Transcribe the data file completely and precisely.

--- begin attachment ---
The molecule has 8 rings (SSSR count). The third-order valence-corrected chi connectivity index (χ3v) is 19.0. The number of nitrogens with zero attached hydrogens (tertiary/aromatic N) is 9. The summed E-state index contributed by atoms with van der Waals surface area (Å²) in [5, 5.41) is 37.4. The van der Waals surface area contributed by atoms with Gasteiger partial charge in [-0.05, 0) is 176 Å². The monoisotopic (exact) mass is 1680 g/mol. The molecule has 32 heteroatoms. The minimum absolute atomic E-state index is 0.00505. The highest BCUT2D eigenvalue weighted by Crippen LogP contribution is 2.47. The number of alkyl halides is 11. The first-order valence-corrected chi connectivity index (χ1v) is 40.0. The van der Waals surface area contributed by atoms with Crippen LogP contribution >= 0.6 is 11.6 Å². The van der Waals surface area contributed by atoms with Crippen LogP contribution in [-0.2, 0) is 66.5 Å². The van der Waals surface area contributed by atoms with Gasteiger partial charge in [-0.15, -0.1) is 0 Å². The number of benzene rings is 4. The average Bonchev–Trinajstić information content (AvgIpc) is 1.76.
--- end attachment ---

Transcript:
The molecule has 8 rings (SSSR count). The third-order valence-corrected chi connectivity index (χ3v) is 19.0. The number of nitrogens with zero attached hydrogens (tertiary/aromatic N) is 9. The summed E-state index contributed by atoms with van der Waals surface area (Å²) in [5, 5.41) is 37.4. The van der Waals surface area contributed by atoms with Gasteiger partial charge in [-0.05, 0) is 176 Å². The monoisotopic (exact) mass is 1680 g/mol. The molecule has 32 heteroatoms. The minimum absolute atomic E-state index is 0.00505. The highest BCUT2D eigenvalue weighted by Crippen LogP contribution is 2.47. The number of alkyl halides is 11. The first-order valence-corrected chi connectivity index (χ1v) is 40.0. The van der Waals surface area contributed by atoms with Crippen LogP contribution >= 0.6 is 11.6 Å². The van der Waals surface area contributed by atoms with Crippen LogP contribution in [-0.2, 0) is 66.5 Å². The van der Waals surface area contributed by atoms with Gasteiger partial charge in [-0.15, -0.1) is 0 Å². The number of benzene rings is 4. The average Bonchev–Trinajstić information content (AvgIpc) is 1.76.